Oh my God. That’s been gone really since the late eighties. But nonetheless, you don’t have to have them sign at each visit. You have them sign at once, but you wanna make sure that it is something that’s signed with the understanding. It’s gonna be for a series of visits or an amount of time for spinal manipulation.

Specifically though, it’s gotta be signed on the visit where care begins to be maintenance. So you can’t sign one three months ago and say, okay, it’s maintenance now. If it’s maintenance, now you have to do a new form for the manipulation. My suggestion, if you wanna make a blanket ABN for everything, I think that’s fine.

Just understand when it’s time for manipulation to be maintenance, that’s gonna be a brand new one. Now, here’s the good news. Once they sign one, let’s say you’re going, Hey, patient says, doc, this feels so good. I want to come once a week every two weeks to stay tuned up. I think that’s a good thing.

However, Medicare’s not gonna cover that. So we explain to the patient not covered. They say, I don’t care. I know it makes me feel good. Great. They sign an abn and I would actually indicate twice per week for the next year. An ABN actually can extend for an entire year before you have to sign a new one, so long as that’s indicated on the form.

So you can put a timeframe. You can put a number of visits, but not to exceed one year. So here’s an example of someone that said to me that just kind of does a blanket one notice. They say exams, X-rays, manual therapies. Again, all therapies aren’t covered with a price estimate here. The one thing I wouldn’t agree with though is the maintenance care, because it’s not defined well, maintenance care, meaning what?

You’ve gotta obviously put the C M T. Now, again, I’ll still say this is okay at the beginning of care. But you have to have a separate one when it’s time for manipulation to show it’s not covered, but pretty straightforward. It’s easy to fill in. By the way, there’s a fill in the blank type. I’ll give you some links to that later.

Here’s what you need to do when it’s manipulation. Notice what we have here. It just says spinal manipulation. I would, in fact, probably put the code 98 9 4 0 4 1, whatever you might think it will be, and then it’s any one of these three. I’m not saying list all three, but I’m saying just make it simple.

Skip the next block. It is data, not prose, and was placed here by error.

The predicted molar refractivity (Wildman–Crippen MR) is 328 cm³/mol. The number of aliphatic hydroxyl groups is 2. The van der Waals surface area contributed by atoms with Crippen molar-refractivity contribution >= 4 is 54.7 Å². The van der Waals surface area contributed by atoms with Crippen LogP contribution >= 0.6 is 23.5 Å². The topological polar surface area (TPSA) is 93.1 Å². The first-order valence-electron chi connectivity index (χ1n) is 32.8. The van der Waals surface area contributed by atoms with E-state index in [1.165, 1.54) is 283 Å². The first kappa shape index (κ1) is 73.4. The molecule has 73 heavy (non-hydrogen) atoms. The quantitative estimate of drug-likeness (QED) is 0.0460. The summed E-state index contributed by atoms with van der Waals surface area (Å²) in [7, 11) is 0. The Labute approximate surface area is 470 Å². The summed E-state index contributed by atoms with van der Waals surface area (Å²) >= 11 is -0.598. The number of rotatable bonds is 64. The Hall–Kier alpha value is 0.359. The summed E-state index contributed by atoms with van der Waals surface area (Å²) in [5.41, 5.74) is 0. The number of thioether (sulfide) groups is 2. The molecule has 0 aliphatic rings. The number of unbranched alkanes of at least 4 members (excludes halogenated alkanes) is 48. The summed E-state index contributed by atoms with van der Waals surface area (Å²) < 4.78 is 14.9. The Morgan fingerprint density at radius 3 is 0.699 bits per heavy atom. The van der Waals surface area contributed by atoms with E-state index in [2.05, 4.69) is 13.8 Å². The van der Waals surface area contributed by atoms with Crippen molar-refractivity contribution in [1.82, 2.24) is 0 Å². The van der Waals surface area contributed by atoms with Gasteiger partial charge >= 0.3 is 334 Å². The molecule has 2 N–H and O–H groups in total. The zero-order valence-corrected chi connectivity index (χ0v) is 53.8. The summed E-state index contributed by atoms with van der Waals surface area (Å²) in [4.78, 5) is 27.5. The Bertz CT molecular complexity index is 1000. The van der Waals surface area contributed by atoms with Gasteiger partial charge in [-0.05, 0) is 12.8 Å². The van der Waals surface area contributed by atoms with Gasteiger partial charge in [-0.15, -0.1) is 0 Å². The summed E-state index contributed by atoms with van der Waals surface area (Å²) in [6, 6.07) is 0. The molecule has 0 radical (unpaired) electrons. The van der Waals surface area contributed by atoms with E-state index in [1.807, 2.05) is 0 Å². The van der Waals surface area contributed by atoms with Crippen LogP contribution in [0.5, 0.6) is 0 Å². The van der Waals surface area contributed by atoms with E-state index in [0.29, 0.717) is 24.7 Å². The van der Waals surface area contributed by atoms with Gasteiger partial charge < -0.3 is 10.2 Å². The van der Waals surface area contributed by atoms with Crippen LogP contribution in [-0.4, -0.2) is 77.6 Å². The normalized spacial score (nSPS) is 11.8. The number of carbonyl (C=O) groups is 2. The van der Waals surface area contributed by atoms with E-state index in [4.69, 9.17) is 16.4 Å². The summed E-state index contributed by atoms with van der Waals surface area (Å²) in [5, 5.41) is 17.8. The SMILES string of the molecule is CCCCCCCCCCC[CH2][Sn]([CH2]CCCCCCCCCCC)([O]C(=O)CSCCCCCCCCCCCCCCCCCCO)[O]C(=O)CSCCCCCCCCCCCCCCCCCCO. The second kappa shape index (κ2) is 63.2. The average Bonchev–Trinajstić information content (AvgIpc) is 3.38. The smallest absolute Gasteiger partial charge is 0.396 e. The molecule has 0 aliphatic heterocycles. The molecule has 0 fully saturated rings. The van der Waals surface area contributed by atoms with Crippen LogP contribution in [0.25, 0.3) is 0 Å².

Medicare does not cover maintenance care. That’s easy. Or Medicare does not cover this many visits for your diagnosis. Maybe they got a low level diagnosis of pain, obviously see after maybe 20 visits, we’re not gonna further that one. Or how about this? Medicare will not cover. You know what this is meant to do.

Tell the patient it’s not covered. Now, once they’ve done this, this is when you bill with a modifier GA that informs Medicare. This notice is signed. That patient becomes responsible. If you don’t have this on file and Bill with the GA and Medicare denies your care is not medically necessary and you appeal and let’s say you lose that appeal, you can’t be paid for it.

You can’t go after the patient cuz you didn’t inform them before they would be. Required to pay. So in other words, you have to really make sure you know the care is medically necessary and that if you feel you have to defend it, you can. That’s why I’d say don’t be afraid to look at your Medicare diagnosis list to know what is short term, moderate, and long term to know where your visits are fitting.

Net members with me, make sure you’ve gotten that list. If you’ve attended our seminar, you certainly haven’t, but know which diagnosis equals what number of visits, cuz that’s often where people run into trouble. I would certainly say. Probably for many patients it would be easy to think easily, 12 visits to 25 visits a year, sometimes more depending on the condition.

But when it becomes maintenance, this is required. Now, I didn’t put the estimated cost here cause I just wanted to show this as an example, but I want to focus in on the options. Options one, two, and three. Yes, I want the care, but Bill Medicare now if you bill Medicare, when you sign this A B N, we know they’re not gonna pay.

That’s how we inform Medicare with the ga. The good news is I would inform a patient once they’ve signed this, I want it to be clear to them once we’ve hit this point, Medicare is not paying period. There’s no like, maybe they will, they’re not. So therefore they might choose to and say, well, why go to the BOTHER billing?

Just let one pay for the care. And of course, option three, cuz no one should be forced. Okay? I don’t want the care. And then of course, the patient signs at the bottom. You maintain a copy. Make sure to give them a copy. Truthfully, many patients will go, I don’t want one, but you want to at least offer it.

Now, people ask about the cost. This is something that’s sure, that’s gonna surprise many of you, but this is why you always wanna have a Medicare expert with you. Under the Medicare claims processing manual, specifically section 50.9, it says this, A beneficiary meeting. The patient who has been given a properly delivered a B N and agrees to pay may be held liable.